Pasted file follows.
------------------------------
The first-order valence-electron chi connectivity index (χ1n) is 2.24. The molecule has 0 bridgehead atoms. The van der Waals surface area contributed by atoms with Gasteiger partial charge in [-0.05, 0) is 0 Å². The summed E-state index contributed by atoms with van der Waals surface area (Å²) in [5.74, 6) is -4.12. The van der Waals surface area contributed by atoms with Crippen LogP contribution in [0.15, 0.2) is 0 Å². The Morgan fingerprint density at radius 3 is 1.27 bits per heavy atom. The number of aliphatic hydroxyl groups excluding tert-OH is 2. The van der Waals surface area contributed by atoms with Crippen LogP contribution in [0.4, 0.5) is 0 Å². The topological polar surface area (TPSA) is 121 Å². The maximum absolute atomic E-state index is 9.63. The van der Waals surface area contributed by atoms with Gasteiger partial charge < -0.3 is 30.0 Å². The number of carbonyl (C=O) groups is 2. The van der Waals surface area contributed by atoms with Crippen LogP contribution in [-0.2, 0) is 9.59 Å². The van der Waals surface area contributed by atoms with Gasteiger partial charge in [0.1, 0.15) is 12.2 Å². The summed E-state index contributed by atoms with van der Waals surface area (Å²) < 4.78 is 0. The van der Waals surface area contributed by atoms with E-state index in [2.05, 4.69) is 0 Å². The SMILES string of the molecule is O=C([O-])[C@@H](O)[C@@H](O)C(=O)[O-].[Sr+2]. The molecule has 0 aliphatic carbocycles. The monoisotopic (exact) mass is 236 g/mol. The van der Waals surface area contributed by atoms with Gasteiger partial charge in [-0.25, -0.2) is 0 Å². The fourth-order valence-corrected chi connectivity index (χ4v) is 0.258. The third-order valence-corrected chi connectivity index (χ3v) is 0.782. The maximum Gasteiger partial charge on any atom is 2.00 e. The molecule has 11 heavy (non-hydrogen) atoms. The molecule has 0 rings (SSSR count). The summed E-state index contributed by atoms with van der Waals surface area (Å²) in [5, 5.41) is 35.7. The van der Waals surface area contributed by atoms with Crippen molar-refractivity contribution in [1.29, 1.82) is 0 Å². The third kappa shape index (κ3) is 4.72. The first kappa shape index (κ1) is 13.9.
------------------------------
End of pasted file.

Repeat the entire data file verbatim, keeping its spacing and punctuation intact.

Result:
The first-order valence-electron chi connectivity index (χ1n) is 2.24. The molecule has 0 bridgehead atoms. The van der Waals surface area contributed by atoms with Gasteiger partial charge in [-0.05, 0) is 0 Å². The summed E-state index contributed by atoms with van der Waals surface area (Å²) in [5.74, 6) is -4.12. The van der Waals surface area contributed by atoms with Crippen LogP contribution in [0.15, 0.2) is 0 Å². The Morgan fingerprint density at radius 3 is 1.27 bits per heavy atom. The number of aliphatic hydroxyl groups excluding tert-OH is 2. The van der Waals surface area contributed by atoms with Crippen LogP contribution in [0.4, 0.5) is 0 Å². The topological polar surface area (TPSA) is 121 Å². The maximum absolute atomic E-state index is 9.63. The van der Waals surface area contributed by atoms with Gasteiger partial charge < -0.3 is 30.0 Å². The number of carbonyl (C=O) groups is 2. The van der Waals surface area contributed by atoms with Crippen LogP contribution in [-0.2, 0) is 9.59 Å². The van der Waals surface area contributed by atoms with Gasteiger partial charge in [0.1, 0.15) is 12.2 Å². The summed E-state index contributed by atoms with van der Waals surface area (Å²) < 4.78 is 0. The van der Waals surface area contributed by atoms with E-state index in [2.05, 4.69) is 0 Å². The SMILES string of the molecule is O=C([O-])[C@@H](O)[C@@H](O)C(=O)[O-].[Sr+2]. The molecule has 0 aliphatic carbocycles. The monoisotopic (exact) mass is 236 g/mol. The van der Waals surface area contributed by atoms with Gasteiger partial charge in [-0.25, -0.2) is 0 Å². The fourth-order valence-corrected chi connectivity index (χ4v) is 0.258. The third-order valence-corrected chi connectivity index (χ3v) is 0.782. The maximum Gasteiger partial charge on any atom is 2.00 e. The molecule has 11 heavy (non-hydrogen) atoms. The molecule has 0 rings (SSSR count). The summed E-state index contributed by atoms with van der Waals surface area (Å²) in [5, 5.41) is 35.7. The van der Waals surface area contributed by atoms with Crippen molar-refractivity contribution in [1.29, 1.82) is 0 Å². The third kappa shape index (κ3) is 4.72. The first kappa shape index (κ1) is 13.9.